Coming to the camera settings and post production, I set a 400ISO and f/4, letting the shutter speed to automatically set accordingly to my adjustments on the Exposure Compensation Dial. Off course I could have worked on full manual mode by controlling directly the shutter speed to get the proper exposure, but (and it’s a big BUT) the Shutter Speed Dial works only on a full stop step, while using the Exposure Compensation Dial gives access to values in between, such as 1/960th, 1/1400th, or 1/1700th of a second, all values I’ve actually used in these shots.


All the other parameters were left on auto or zero (as white balance, sharpness, contrast, etc.), but the Film Simulation, which was set, as it always is, on Classic Chrome. I don’t know how to express how much I love this filter. It really gives a glorious look to all color photographs, and it shows so damn well what it means having a company that still produces films working on film simulations for digital sensors.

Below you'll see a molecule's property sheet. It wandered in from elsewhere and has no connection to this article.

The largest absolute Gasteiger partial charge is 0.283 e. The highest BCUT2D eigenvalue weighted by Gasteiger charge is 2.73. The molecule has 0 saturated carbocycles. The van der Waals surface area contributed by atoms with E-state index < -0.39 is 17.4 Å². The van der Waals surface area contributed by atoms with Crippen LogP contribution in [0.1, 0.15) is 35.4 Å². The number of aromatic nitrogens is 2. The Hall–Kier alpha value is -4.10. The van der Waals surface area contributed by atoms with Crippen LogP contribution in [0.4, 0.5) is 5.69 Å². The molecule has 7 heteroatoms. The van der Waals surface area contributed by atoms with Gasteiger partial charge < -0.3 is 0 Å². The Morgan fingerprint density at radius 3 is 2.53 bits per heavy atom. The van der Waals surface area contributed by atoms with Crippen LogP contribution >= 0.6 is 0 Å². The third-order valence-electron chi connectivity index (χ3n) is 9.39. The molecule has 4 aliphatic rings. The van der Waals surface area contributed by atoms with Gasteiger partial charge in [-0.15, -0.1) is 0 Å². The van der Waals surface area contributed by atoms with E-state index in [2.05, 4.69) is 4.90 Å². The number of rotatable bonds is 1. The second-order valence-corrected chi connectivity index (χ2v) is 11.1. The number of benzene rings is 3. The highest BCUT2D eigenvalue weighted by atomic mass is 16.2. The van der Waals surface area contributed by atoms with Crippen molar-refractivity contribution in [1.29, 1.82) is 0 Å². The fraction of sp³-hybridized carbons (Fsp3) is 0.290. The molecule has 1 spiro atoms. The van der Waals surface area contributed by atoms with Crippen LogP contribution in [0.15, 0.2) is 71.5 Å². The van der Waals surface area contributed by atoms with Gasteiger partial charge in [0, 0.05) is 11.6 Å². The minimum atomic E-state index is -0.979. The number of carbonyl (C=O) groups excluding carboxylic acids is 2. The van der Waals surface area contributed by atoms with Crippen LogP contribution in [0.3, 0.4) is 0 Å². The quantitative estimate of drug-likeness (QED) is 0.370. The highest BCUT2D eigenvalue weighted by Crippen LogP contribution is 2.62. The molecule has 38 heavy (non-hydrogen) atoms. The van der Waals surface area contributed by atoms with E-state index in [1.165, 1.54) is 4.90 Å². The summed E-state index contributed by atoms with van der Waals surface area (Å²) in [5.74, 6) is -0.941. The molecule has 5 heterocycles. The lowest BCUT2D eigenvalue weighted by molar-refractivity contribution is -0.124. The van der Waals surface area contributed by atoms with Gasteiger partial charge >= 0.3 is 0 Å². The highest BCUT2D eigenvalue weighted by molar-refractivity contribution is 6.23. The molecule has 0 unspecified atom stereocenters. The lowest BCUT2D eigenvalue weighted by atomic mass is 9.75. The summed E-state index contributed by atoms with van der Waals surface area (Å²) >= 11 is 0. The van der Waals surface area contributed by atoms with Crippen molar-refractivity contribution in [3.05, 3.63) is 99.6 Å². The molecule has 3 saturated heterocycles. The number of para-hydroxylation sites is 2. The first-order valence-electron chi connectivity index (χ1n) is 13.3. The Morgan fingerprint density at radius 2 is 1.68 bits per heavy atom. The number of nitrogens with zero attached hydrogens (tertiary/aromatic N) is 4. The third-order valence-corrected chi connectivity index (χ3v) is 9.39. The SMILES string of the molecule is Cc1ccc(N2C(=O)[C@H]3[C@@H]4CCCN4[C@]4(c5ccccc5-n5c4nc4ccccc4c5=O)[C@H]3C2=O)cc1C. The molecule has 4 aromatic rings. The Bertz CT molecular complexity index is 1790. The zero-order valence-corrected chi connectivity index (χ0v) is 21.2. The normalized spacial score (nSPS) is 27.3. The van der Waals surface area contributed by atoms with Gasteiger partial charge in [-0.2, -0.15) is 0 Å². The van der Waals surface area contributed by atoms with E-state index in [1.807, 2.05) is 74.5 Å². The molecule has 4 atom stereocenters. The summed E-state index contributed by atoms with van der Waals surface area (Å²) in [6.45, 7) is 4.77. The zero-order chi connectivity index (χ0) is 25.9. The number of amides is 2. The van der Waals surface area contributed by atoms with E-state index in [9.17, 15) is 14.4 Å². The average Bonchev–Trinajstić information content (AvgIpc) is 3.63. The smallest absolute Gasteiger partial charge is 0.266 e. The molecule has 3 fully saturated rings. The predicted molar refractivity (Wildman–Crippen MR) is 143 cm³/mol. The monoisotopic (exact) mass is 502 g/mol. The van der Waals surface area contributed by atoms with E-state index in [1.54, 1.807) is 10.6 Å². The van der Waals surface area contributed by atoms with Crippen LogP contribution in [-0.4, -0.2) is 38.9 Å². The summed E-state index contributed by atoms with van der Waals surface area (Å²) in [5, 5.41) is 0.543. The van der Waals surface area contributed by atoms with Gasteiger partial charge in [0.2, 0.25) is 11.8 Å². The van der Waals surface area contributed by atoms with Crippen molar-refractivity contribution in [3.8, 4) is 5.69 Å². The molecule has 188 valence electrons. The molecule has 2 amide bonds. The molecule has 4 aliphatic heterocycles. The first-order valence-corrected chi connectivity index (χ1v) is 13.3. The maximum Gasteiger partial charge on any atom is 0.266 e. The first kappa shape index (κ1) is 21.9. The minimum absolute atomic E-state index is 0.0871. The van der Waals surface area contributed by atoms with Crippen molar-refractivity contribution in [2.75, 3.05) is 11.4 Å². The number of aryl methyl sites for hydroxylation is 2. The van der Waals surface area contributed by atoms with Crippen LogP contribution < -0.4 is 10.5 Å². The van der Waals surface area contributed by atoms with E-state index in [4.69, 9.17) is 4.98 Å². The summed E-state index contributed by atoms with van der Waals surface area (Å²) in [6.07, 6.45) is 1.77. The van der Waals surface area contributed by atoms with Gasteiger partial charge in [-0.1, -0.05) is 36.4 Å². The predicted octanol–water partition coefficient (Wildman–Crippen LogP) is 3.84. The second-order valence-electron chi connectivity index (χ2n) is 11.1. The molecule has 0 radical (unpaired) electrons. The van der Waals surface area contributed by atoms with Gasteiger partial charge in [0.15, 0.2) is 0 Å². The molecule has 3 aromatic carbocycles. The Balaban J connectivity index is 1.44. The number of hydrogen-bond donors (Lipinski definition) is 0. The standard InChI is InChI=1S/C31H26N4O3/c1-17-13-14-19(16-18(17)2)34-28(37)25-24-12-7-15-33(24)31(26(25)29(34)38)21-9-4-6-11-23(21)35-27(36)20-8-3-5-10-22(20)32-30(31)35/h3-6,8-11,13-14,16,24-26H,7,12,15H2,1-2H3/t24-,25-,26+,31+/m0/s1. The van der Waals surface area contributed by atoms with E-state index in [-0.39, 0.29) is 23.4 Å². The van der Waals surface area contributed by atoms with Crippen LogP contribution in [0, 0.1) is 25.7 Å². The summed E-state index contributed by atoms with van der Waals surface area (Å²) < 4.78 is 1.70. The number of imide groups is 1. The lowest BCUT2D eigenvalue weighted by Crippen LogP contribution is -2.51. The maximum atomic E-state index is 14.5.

For this post I wanted to give you an idea of what I do in post-production, from the first moment I see the image on the Lightroom after the import, to the last moment when I export it for FujiLove. Let’s use the last one of the session, a sort of close-up of Kikki laying on the yellow-brown grass of the Alvar. This is how the image appeared on my screen immediately after the import.


Contrasts and colours are all “wrong”, because Lightroom applies automatically the “Adobe Standard” Camera Calibration, which interprets the image in a weird way. Luckily, the Fujifilm engineers have worked hard with the Adobe guys to provide the same Film Simulations on Lightroom, so the first thing I do is setting the Camera Calibration from Adobe Standard to Classic Chrome.